4. Bleed air is brought into aircraft cabins in order to maintain the quality of the air for passenger and crew health and comfort. The bleed air can be contaminated by oil due to oil seal leaks in the compressor which have been reported randomly and generated significant public interest. Previous studies have measured the particulate size distribution in the bleed air entering the cabin, but never distinguished the type and material of the particulate matter (PM). The particulates could be potentially hazardous oil droplets from the oil seal leaks, water droplets due the presence of fog generated by the cooling system, and so on. In this study we propose a novel technique using light scattering technology to distinguish between contaminant types. This technique uses size and complex index of refraction as the measure. Since each material has a distinct index of refraction, by determining the index of refraction, our proposed low-cost detector could distinguish the compound in the aerosol as well as determine the particle size simultaneously.
  5. A comprehensive theory encompassing the kinetics of the sol-to-gel transition is yet to be formulated due to break-down of the mean-field Smoluchowski Equation. Using high temporal-resolution Monte Carlo simulation of irreversible aggregation systems, we show that this transition has three distinct regimes with kinetic exponent z 2 1 ½ ; 2Þ corresponding to aggregation of sol clusters proceeding to the ideal gel point (IGP); z 2 ½2; 5:7Þ for gelation of sol clusters beyond IGP; and z 2 ½2; 3:5Þ for a hitherto unidentified regime involving aggregation of gels when monomer-dense. We further establish universal power-law scaling relationships that connect the kinetics of these three regimes. Improved parameterizations are performed on the characteristic timescale parameters that define each regime.
  6. The aerosol single scattering albedo (SSA) is the dominant intensive particle parameter determining aerosols direct radiative forcing. For homogeneous spherical particles and a complex refractive index in- dependent of wavelength, the SSA is solely dependent on size parameter (ratio of particle circumference and wavelength) and complex refractive index of the particle. Here, we explore this dependency for the small and large particle limits with size parameters much smaller and much larger than one. We show that in the small particle limit of Rayleigh scattering, a novel, generalized size parameter can be introduced that unifies the SSA dependence on particle size parameter independent of complex refractive index. In the large particle limit, SSA decreases with increasing product of imaginary part of the refractive index and size parameter, another generalized parameter, until this product becomes about one, then stays fairly constant until the imaginary part of the refractive index becomes comparable with the real part minus one. Beyond this point, particles start to acquire metallic character and SSA quickly increases with the imaginary part of the refractive index and approaches one.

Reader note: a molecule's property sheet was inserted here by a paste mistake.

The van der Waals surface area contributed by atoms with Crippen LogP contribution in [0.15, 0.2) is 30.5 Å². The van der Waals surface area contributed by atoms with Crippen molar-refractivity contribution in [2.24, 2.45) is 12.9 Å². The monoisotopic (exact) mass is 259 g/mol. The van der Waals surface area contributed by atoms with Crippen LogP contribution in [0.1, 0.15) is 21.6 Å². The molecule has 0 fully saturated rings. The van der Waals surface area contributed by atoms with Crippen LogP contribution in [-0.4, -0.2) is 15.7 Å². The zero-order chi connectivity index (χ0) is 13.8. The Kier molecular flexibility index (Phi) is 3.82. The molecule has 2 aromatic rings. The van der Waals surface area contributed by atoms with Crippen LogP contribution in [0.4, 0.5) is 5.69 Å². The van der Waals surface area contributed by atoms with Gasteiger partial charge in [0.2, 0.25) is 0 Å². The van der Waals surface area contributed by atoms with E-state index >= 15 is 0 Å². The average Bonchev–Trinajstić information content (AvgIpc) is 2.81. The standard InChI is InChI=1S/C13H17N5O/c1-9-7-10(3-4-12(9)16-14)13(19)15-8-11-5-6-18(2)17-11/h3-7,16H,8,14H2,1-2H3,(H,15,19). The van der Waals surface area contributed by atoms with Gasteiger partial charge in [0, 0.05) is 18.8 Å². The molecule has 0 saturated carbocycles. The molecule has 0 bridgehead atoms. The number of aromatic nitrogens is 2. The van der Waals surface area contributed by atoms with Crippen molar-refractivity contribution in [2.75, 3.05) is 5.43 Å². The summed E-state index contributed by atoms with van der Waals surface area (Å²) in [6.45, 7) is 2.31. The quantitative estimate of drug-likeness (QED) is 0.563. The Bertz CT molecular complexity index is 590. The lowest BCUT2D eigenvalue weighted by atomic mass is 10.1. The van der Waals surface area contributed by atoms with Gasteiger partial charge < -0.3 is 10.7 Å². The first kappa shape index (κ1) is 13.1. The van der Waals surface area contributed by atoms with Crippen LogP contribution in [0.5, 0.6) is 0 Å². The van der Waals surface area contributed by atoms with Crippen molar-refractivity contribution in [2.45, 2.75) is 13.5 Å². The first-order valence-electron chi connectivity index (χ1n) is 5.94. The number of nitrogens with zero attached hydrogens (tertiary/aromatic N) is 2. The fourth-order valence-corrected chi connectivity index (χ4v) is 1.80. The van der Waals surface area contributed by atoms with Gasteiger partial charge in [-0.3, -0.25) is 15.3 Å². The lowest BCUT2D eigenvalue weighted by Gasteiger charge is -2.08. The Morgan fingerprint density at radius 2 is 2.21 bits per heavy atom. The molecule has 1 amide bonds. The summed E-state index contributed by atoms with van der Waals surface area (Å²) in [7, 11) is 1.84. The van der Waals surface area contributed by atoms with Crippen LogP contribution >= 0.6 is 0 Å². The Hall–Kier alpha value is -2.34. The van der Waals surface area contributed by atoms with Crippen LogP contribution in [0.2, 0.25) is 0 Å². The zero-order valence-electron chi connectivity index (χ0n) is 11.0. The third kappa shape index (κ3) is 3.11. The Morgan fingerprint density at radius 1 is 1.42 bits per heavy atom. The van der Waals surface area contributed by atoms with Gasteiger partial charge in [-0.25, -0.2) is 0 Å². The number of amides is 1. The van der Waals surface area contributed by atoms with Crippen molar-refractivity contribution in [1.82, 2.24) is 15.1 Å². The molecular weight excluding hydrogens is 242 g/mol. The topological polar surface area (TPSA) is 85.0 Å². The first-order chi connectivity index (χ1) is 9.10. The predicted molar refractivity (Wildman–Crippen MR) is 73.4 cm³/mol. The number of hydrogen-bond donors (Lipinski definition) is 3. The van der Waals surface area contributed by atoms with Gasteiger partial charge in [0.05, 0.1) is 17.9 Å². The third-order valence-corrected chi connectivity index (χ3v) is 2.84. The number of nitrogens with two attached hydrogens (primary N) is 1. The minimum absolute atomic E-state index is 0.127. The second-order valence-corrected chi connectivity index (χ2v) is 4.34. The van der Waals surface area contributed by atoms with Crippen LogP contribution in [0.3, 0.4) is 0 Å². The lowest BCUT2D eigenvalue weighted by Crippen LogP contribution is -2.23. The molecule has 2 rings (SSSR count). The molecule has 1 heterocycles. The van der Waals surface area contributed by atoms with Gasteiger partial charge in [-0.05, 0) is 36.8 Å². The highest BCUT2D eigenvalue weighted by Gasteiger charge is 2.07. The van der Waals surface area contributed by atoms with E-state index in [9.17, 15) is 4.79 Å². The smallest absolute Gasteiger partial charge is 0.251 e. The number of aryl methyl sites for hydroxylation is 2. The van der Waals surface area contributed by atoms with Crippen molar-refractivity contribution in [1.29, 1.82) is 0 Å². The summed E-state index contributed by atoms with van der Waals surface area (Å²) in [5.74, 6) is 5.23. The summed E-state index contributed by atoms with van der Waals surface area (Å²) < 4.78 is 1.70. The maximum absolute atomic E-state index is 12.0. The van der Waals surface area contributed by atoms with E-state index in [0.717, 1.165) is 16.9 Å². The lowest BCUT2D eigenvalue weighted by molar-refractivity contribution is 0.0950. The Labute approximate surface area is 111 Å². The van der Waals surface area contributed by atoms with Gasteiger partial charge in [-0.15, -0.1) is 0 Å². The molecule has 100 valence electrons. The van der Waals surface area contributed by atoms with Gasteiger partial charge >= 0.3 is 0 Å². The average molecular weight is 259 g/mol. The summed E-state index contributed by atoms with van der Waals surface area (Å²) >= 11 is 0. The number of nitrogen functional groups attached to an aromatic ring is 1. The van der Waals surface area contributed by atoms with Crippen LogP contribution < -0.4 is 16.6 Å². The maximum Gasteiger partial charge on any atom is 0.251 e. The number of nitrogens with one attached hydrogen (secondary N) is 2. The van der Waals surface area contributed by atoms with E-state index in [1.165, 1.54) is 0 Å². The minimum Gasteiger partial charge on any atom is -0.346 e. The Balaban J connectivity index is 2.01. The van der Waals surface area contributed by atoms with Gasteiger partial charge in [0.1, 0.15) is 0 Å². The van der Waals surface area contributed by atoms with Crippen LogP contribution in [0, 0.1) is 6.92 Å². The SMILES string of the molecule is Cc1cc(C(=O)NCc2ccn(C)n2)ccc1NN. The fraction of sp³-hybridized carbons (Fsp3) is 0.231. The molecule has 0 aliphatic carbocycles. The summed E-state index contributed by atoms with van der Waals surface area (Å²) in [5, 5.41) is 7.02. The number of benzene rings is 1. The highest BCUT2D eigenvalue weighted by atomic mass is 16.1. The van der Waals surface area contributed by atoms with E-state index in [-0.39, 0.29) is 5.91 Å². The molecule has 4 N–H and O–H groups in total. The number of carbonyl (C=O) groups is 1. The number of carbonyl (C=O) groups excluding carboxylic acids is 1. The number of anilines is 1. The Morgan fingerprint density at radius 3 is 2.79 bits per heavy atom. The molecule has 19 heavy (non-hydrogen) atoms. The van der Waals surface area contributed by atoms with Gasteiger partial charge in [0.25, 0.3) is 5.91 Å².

7. The concepts of diffraction and scattering are well known and considered fundamental in optics and other wave phenomena. For any type of wave, one way to define diffraction is the spreading of waves, i.e., no change in the average propagation direction, while scattering is the deflection of waves with a clear change of propagation direction. However, the terms “diffraction”and “scattering”are often used interchangeably, and hence, a clear distinction between the two is difficult to find. This review considers electromagnetic waves and retains the simple definition that diffraction is the spreading of waves but demonstrates that all diffraction patterns are the result of scattering. It is shown that for electromagnetic waves, the “diffracted”wave from an object is the Ewald–Oseen extinction wave in the far-field zone. The intensity distribution of this wave yields what is commonly called the diffraction pattern. Moreover, this is the same Ewald–Oseen wave that cancels the incident wave inside the object and thereafter continues to do so immediately behind the object to create a shadow. If the object is much wider than the beam but has a hole, e.g., a screen with an aperture, the Ewald–Oseen extinction wave creates the shadow behind the screen and the incident lightmore »that passes through the aperture creates the diffraction pattern. This point of view also illustrates Babinet’s principle. Thus, it is the Ewald–Oseen extinction theorem that binds together diffraction, scattering, and shadows.« less